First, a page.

• Recently, a local drugstore had a party in Soho complete with champagne, a DJ and an area for photographs.
  • Once a year, the New York City yarn stores work together to create a yarn crawl on a designated weekend. This is a grown up version of a scavenger hunt to encourage buying with prizes awarded based on finding a knitted object in each store. It encourages shoppers from outside of the city and gets knitters to try new options. Small Business Example: NYC Yarn Crawl Map
  • Trader Joe’s always has an area where they give shoppers coffee and snacks. In addition to giving an energy boost to shoppers, it encourages people to try new products that aren’t on their list.

3. Hootsuite turns the Grinch into a social media troll

Hootsuite did a spin on Dr. Seuss. (Check out our spin on the Grinch and social media!)

Hootsuite’s email stood out in my inbox. It was a great example of small business holiday marketing and spoke to people familiar with the Grinch. Its subject line was a play on the story.

Hootsuite: Example of Small Business Holiday Marketing

Hootsuite: Example of Small Business Holiday Marketing

Even better, scroll down and the content imitates Dr. Seuss’s style. It’s fun.

They didn’t use the content to sell me. They were talking to social media marketers that have problems with trolls. (BTW, if you’re having trouble with ratings, check out ManipuRATED.)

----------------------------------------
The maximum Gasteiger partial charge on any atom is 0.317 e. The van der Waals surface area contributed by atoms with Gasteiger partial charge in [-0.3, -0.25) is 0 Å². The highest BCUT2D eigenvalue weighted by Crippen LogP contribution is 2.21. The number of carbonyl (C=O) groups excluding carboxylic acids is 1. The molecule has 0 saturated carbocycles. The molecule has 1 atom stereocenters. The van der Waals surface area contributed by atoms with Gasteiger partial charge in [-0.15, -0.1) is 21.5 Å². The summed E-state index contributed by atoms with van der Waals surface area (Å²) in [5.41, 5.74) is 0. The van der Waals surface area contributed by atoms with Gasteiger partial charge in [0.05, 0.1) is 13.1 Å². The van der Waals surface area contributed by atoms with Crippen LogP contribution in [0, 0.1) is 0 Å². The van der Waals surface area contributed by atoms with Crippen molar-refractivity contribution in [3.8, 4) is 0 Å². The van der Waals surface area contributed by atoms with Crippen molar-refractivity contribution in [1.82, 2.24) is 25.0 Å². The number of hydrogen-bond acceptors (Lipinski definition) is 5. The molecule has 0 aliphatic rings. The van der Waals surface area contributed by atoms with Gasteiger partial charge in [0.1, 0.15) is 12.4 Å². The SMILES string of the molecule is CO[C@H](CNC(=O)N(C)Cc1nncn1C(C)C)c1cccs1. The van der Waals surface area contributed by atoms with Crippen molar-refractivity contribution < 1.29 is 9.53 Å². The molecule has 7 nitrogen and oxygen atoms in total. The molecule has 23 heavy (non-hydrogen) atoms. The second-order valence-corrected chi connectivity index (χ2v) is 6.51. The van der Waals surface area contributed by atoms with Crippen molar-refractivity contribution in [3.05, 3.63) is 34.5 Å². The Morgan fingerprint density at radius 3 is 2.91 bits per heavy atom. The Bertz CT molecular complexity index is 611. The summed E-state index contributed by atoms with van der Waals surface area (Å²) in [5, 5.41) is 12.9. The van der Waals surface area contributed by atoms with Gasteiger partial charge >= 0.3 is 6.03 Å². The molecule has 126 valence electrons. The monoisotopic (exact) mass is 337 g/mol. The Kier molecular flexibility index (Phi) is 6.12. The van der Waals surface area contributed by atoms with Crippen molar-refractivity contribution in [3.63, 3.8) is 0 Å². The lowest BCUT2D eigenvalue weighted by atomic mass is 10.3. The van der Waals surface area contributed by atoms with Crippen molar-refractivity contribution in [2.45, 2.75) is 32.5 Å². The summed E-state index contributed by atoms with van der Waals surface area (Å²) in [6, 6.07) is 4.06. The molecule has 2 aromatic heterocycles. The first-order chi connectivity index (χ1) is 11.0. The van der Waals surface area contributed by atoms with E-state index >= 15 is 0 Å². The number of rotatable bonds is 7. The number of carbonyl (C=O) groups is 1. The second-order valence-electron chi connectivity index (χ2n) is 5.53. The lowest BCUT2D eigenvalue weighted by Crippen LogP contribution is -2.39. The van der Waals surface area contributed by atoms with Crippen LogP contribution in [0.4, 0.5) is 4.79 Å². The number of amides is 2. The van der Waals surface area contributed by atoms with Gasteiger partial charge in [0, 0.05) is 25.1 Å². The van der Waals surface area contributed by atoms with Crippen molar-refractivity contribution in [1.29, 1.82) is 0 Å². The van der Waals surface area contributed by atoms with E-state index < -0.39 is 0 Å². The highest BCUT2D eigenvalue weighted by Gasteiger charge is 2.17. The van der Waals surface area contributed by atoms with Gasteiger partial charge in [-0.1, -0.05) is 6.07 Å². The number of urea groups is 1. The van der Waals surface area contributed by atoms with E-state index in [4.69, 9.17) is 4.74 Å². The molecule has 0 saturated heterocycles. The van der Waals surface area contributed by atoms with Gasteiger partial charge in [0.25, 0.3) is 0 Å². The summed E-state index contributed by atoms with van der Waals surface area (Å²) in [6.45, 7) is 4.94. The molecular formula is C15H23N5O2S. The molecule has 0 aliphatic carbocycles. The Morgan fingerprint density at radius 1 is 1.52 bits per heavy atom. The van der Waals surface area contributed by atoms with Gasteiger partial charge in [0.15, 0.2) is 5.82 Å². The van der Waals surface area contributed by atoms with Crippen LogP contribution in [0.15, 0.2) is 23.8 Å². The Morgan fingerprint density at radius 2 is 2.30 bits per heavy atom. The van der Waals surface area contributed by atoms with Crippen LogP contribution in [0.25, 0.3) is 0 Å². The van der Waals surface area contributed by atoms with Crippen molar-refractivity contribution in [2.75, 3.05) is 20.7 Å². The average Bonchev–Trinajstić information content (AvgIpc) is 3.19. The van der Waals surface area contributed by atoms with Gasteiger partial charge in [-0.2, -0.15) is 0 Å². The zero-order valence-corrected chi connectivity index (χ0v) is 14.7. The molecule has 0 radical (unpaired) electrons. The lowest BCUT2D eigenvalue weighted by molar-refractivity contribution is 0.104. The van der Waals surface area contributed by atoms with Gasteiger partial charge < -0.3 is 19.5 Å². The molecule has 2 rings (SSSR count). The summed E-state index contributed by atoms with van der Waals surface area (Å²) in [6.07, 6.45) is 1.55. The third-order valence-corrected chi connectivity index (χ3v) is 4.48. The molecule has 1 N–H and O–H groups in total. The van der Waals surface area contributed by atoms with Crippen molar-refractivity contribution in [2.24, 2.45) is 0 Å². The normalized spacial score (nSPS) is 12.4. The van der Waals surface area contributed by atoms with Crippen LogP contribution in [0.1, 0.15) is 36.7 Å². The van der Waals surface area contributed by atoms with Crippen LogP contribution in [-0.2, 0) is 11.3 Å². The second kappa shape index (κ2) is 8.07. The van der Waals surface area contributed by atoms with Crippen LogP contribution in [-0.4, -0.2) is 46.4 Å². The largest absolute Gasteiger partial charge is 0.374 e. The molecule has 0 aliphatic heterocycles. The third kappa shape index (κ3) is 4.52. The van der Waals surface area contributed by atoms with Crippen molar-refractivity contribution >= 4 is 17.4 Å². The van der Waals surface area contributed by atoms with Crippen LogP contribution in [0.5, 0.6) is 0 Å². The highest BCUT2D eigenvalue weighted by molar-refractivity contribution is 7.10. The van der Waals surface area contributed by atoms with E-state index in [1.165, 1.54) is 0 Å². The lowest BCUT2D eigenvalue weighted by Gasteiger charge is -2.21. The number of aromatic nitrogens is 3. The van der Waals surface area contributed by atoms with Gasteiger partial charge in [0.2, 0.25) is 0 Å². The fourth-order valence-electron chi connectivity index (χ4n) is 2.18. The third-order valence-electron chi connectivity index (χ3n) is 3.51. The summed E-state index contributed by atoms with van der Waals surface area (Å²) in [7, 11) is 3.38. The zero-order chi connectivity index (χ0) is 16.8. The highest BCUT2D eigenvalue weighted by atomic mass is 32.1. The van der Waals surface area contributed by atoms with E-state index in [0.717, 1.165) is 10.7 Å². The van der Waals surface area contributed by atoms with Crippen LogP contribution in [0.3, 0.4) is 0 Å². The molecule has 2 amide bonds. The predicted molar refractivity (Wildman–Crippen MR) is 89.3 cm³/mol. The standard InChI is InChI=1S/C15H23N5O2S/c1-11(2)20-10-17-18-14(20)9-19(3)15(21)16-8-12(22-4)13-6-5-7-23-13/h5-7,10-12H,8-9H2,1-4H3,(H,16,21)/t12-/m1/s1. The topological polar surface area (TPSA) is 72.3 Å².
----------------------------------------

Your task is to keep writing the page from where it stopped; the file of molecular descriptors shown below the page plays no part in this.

They went a step further and included a shareable Slideshare.

If you’re looking to try this type of work, run it by your legal department or lawyer. You don’t want to infringe on someone’s intellectual property.

Actionable Marketing Lesson:

  • Entertain your customers with relevant content. Don’t sell. Have fun and help them to have fun.

Example:

 

To win at small business holiday marketing, add joy to your target audience’s life in addition to your promotions.

When it comes to small business holiday marketing, it’s not just about the sales enticement. It’s about something bigger. It’s about building a relationship with your customer by being human. This works no matter what size your business is.

What was your favorite holiday promotion this year and what marketing tips can small businesses get from it?

Happy Marketing,
Heidi Cohen

Heidi CohenHeidi Cohen is the President of Riverside Marketing Strategies.
You can find Heidi on , Facebook and .

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  • Hey there. This is an excellent post. I found several points you discuss extremely helpful. I also wish to mention that content development and article marketing can be soooo time-consuming, even tiring. That’s why I base a few of my content on PLR products (Private Label Articles or eBooks), which help me structure my concepts. I get PLR material from http://plrnew.com/, where I’m a member, re-write it and repurpose it, so I have great quality current content. There are other PLR resources I like, eg PLRnook.com. Some say that PLR is low-quality rehashed things. However, I think, if you look carefully, you’ll discover premium PLR items in the majority of niches.

  • I wrote a blog on 4 Types holiday marketing promotionsto Create a Positive Brand Impression and all of them included exactly what you were taking about – a brand becoming human. My favourite promotion that I was able to assist with was with Edo Japan. They dressed brand ambassadors as Edo Elves to capture attention and encourage shoppers to buy veggie or dessert spring rolls. From every spring roll, 25 cents would be donated to the food bank. Talk about a win-win situation!